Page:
Car Insurance

4 Best Practices for New Car Owners

You've just bought your new car. Now what? Before you start getting your money's worth out of one of Singapore's most expensive purchases, there are a few things you should do to make sure you won't run into any problems. Whether it's making sure your car dealer hasn't ripped you off or investing in much needed car accessories, here are 4 things you should do as soon as you receive the keys from your car dealer.

Before Leaving the Dealership, Look Over Your Car

To make sure your car is in working order, it helps to have a checklist of things to inspect before driving off the dealership lot. This includes checking the body and windows for any scratches, checking all the locks to make sure they work, inspecting the lights, wipers and signals and AC/fan units and making sure you have all of the required documentation. Making sure your car is exactly what was promised can prevent unexpected car repair costs and disappointment down the road, since cars are famous for losing their value immediately after coming off the lot and "lemons" are all too common in the car industry. It's also useful to go on a test drive before making the full payment, for both new and used cars. If you throw caution to the wind and don't inspect your vehicle before driving off, you may have a difficult time proving that the defect wasn't caused by you—especially if you bought your car from a less than reputable parallel importer or if you bought a used car directly from the owner (both of whom only really care about their bottom line).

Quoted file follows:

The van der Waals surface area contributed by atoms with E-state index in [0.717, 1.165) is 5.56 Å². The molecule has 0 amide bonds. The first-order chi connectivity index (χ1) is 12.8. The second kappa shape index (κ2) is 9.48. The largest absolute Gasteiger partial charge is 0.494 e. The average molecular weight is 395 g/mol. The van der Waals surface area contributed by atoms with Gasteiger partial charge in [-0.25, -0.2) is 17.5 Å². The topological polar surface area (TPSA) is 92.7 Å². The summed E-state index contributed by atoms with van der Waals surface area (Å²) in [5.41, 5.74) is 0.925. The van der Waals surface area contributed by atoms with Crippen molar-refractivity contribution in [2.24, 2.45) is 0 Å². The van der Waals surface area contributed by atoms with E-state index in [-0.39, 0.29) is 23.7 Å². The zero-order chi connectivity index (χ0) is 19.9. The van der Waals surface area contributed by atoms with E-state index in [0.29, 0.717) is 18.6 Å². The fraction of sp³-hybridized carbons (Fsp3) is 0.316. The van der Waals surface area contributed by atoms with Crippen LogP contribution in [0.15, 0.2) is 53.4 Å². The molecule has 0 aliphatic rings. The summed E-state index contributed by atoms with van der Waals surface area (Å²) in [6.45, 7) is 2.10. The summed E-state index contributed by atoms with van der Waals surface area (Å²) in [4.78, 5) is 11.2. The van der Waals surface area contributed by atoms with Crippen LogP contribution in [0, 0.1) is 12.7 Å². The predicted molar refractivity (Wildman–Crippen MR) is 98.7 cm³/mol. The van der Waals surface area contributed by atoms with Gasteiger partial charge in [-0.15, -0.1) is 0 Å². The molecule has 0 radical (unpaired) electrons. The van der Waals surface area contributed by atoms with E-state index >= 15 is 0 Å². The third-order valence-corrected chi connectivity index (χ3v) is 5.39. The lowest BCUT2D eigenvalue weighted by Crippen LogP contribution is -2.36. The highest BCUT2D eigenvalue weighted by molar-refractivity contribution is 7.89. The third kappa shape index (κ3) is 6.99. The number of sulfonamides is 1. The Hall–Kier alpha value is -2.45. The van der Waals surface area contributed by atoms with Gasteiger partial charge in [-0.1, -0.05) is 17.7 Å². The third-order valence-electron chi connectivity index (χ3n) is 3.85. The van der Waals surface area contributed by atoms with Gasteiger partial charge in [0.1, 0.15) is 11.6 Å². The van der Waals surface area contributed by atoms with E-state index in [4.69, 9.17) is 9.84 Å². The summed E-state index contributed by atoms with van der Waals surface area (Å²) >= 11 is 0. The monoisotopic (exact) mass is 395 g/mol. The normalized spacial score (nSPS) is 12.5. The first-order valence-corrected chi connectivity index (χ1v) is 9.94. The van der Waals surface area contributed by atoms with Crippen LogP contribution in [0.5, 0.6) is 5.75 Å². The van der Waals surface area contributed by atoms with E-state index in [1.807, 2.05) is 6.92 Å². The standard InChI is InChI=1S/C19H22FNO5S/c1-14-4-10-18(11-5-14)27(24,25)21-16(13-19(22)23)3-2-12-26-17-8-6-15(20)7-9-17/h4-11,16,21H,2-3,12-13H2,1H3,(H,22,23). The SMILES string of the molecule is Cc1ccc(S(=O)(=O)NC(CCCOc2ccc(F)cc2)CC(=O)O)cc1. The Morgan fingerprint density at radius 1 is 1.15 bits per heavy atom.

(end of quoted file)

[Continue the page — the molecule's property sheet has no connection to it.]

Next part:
This chart shows the distribution of lost prepayments from 2014 to 2017 by industry. The most losses were reported from the auto sector.

Properly Break-In Your Car

If you are purchasing a brand new car, there are certain things you should do to prevent problems down the road. Most motor vehicle fires in Singapore are caused by engine overheating and electrical issues. While properly breaking in your car is not going to completely prevent the possibility of vehicle fires, it should at the very least get your engine, transmission and brakes off to a good start.

This graph shows the annual number of motor vehicle fires in Singapore between 2012 and 2017

To properly break in you car, you should avoid flooring your gas pedal in stop and go traffic (or at traffic lights) as it can harm your engine before you reach the 1,600 km breaking in mark. You should also avoid driving only short distances during your initial couple thousand kilometres. This is because you want your engine to warm up properly to prevent poor engine performance down the line. Lastly, you should keep your RPM below the halfway point of the redline and zero for the first few hundred kilometres. This means you should avoid using cruise control until you fully break in your engine (it can be helpful to drive with alternating speeds). Generally, to keep things simple, engineers generally recommend following your car's manual on how to properly break in your car.

This table shows minimum distances needed to drive before full throttle/acceleration or sudden braking should be attempted as per car model manual